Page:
Costs of civil litigation
Costs of civil litigation
As with any legal proceeding, civil litigation generates costs for the parties. Both the plaintiff and the defendant will be interested in how much a dispute is likely to cost, as this information is one of the aspects that will inform their decision whether to initiate or continue litigation.
As such, costs can certainly deter potential litigants from seeking redress before the courts, especially when the value of a claim is low (say, in a consumer dispute over a hairdryer worth 5,000 dinars) and the expected costs are disproportionately high (for instance, 50,000 dinars). Consequently, even when litigation is justified (in our example, the hairdryer may have stopped working after only being used twice and the store has denied the customer’s warranty claim), many people will not go to court, unwilling to risk costs of 50,000 to recover the 5,000 they may have paid for an appliance.
Given their constraints on individuals’ ability to seek judicial relief, this article will provide a helpful summary of the key rules that govern costs of litigation. Doing so will allow precise estimation of these costs, and may permit parties to minimise them or find ways of avoiding them altogether.
II. Concept of costs in civil litigation
Firstly, it is worth noting that costs of litigation comprise all expenses incurred in the course of or in connection with a proceeding (court fees, legal costs and fees, costs of expert testimony, and costs associated with presentation of other evidence).
III. Each party is required to advance their costs until these can be shifted to the opposing party.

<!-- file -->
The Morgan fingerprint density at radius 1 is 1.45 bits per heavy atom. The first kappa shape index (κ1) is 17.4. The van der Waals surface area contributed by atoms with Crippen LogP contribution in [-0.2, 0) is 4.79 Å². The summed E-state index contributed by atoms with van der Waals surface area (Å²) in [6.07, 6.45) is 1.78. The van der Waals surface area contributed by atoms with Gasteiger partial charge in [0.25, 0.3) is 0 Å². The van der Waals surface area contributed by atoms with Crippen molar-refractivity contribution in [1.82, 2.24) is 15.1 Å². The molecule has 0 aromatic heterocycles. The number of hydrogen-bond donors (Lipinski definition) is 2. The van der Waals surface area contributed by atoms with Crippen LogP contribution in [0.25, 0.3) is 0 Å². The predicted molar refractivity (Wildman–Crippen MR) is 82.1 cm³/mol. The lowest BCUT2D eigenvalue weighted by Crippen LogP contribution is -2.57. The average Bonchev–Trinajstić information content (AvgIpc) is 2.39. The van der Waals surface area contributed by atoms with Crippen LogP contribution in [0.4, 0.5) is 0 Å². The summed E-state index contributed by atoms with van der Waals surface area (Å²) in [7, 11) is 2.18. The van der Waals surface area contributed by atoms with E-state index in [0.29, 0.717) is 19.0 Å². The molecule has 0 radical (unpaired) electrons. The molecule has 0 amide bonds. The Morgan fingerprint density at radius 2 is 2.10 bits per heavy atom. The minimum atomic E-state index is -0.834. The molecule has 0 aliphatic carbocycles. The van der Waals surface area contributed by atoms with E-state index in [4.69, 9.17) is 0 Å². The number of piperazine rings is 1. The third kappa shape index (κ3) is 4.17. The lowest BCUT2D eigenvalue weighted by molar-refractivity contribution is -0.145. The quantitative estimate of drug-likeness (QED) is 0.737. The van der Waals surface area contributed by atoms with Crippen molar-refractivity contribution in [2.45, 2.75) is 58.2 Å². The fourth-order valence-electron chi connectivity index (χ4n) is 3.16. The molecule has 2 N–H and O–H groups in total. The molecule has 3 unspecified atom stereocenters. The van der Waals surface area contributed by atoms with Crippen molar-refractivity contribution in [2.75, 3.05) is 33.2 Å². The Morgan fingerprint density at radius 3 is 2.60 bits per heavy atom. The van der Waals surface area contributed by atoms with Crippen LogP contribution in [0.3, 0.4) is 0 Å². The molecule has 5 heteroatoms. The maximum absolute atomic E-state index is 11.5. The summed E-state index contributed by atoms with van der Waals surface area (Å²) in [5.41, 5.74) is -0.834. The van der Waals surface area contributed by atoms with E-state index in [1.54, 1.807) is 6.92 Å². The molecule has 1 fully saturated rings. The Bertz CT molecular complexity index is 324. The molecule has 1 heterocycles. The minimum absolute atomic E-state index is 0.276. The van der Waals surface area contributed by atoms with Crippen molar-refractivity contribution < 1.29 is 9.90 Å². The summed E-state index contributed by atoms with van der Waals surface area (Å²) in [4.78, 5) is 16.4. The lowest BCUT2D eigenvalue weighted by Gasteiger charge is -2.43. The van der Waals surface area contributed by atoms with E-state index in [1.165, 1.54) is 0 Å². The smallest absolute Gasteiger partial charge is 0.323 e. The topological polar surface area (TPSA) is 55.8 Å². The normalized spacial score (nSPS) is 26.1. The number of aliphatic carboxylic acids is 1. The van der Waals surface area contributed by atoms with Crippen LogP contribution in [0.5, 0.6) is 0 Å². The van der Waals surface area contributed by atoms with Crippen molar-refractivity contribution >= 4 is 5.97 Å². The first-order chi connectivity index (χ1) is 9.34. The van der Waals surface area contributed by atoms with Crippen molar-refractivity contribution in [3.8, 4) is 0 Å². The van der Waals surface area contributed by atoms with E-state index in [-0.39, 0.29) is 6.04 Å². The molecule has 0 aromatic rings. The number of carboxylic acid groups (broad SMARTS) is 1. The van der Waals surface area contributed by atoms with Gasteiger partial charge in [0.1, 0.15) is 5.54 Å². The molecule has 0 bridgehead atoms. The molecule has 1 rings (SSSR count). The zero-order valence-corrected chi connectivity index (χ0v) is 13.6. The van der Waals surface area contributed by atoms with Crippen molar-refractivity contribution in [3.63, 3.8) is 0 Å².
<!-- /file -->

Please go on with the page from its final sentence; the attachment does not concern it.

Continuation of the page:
As a rule, each party must advance their costs. In effect, this means that, in the course of a proceeding, both the plaintiff and the defendant will be required to pay:
- their statutory court fees ordered to be paid by the court (e.g. the plaintiff will be required to pay a fee when making a claim, and the defendant will have to pay a fee for their counter-claim);
- costs and fees for their legal representation; and
- courts of expert testimony or presentation of other evidence if introduced by them (e.g. where the plaintiff introduces expert testimony, the plaintiff must pay the expert witness’s costs).
That being said, the costs may be shifted to the opposing party after a proceeding ends. This requires the party to have won the case and requires an application with the court; some additional rules apply.
IV. Shifting costs to the opposing party
Even though each party is liable for its own costs in a proceeding, it is able, under law, to shift some or all of these costs to the opposing party if it has won the case outright or in part, as will be explained below. In effect, this means that the court will require the losing party to compensate the winning party for some or all costs.
V. Application for award of costs
i. Content of the application
The first precondition for the court to award costs is for the winning party to apply for this with the court. The application must clearly indicate the type and amount of the costs in question.
For instance, 40.000 dinars in costs incurred for expert testimony.
ii. Time limit for applying
These applications must be made with the court before the main hearing ends.
If the court makes its ruling without holding a main hearing, the application should be made in the submission asking the court to make a ruling.
If a claim or appeal is withdrawn outside the main hearing, the application for award of costs must be made within 8 days of being notified of the withdrawal of the claim, or of being served a ruling made outside of the hearing.
VI. Award of costs based on success of the claim: basic rules
Once the proceedings is over, the court will rule on costs based on the parties’ applications and with regard to the outcome of the case. The following scenarios are possible: